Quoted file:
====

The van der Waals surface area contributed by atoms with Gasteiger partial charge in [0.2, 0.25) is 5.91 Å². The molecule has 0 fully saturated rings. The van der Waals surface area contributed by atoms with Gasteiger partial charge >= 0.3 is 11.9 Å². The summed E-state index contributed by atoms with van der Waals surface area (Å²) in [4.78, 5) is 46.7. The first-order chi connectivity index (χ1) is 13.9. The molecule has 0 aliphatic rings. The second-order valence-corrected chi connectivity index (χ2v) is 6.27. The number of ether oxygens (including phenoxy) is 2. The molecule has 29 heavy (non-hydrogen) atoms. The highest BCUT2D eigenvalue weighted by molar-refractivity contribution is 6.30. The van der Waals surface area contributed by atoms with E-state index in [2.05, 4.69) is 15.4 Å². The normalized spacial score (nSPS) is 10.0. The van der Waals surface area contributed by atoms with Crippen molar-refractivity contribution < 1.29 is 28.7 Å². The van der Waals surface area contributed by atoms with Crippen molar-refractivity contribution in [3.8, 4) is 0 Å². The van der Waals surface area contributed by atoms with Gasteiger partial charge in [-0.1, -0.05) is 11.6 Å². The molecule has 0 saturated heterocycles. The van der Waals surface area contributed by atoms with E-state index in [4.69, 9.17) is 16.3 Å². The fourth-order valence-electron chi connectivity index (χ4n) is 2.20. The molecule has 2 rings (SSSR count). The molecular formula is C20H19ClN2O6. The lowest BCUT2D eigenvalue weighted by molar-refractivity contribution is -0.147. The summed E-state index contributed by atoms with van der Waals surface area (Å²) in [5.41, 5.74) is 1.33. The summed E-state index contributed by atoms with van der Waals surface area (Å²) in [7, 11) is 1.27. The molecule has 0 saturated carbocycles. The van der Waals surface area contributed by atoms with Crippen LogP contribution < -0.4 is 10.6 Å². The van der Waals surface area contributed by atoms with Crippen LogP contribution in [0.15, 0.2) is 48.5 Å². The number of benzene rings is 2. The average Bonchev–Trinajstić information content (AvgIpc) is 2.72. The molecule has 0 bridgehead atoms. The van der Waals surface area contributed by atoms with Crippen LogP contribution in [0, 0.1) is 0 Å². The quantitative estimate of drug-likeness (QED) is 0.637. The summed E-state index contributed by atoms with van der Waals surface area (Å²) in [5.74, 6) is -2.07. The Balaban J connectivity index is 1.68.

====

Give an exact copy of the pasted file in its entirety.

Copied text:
The van der Waals surface area contributed by atoms with Gasteiger partial charge in [0.2, 0.25) is 5.91 Å². The molecule has 0 fully saturated rings. The van der Waals surface area contributed by atoms with Gasteiger partial charge >= 0.3 is 11.9 Å². The summed E-state index contributed by atoms with van der Waals surface area (Å²) in [4.78, 5) is 46.7. The first-order chi connectivity index (χ1) is 13.9. The molecule has 0 aliphatic rings. The second-order valence-corrected chi connectivity index (χ2v) is 6.27. The number of ether oxygens (including phenoxy) is 2. The molecule has 29 heavy (non-hydrogen) atoms. The highest BCUT2D eigenvalue weighted by molar-refractivity contribution is 6.30. The van der Waals surface area contributed by atoms with E-state index in [2.05, 4.69) is 15.4 Å². The normalized spacial score (nSPS) is 10.0. The van der Waals surface area contributed by atoms with Crippen molar-refractivity contribution < 1.29 is 28.7 Å². The van der Waals surface area contributed by atoms with Crippen molar-refractivity contribution in [3.8, 4) is 0 Å². The van der Waals surface area contributed by atoms with Gasteiger partial charge in [-0.1, -0.05) is 11.6 Å². The molecule has 0 saturated heterocycles. The van der Waals surface area contributed by atoms with E-state index in [4.69, 9.17) is 16.3 Å². The fourth-order valence-electron chi connectivity index (χ4n) is 2.20. The molecule has 2 rings (SSSR count). The molecular formula is C20H19ClN2O6. The lowest BCUT2D eigenvalue weighted by molar-refractivity contribution is -0.147. The summed E-state index contributed by atoms with van der Waals surface area (Å²) in [5.41, 5.74) is 1.33. The summed E-state index contributed by atoms with van der Waals surface area (Å²) in [7, 11) is 1.27. The molecule has 0 saturated carbocycles. The van der Waals surface area contributed by atoms with Crippen LogP contribution < -0.4 is 10.6 Å². The van der Waals surface area contributed by atoms with Crippen LogP contribution in [0.15, 0.2) is 48.5 Å². The number of benzene rings is 2. The average Bonchev–Trinajstić information content (AvgIpc) is 2.72. The molecule has 0 bridgehead atoms. The van der Waals surface area contributed by atoms with Crippen LogP contribution in [0, 0.1) is 0 Å². The quantitative estimate of drug-likeness (QED) is 0.637. The summed E-state index contributed by atoms with van der Waals surface area (Å²) in [5.74, 6) is -2.07. The Balaban J connectivity index is 1.68.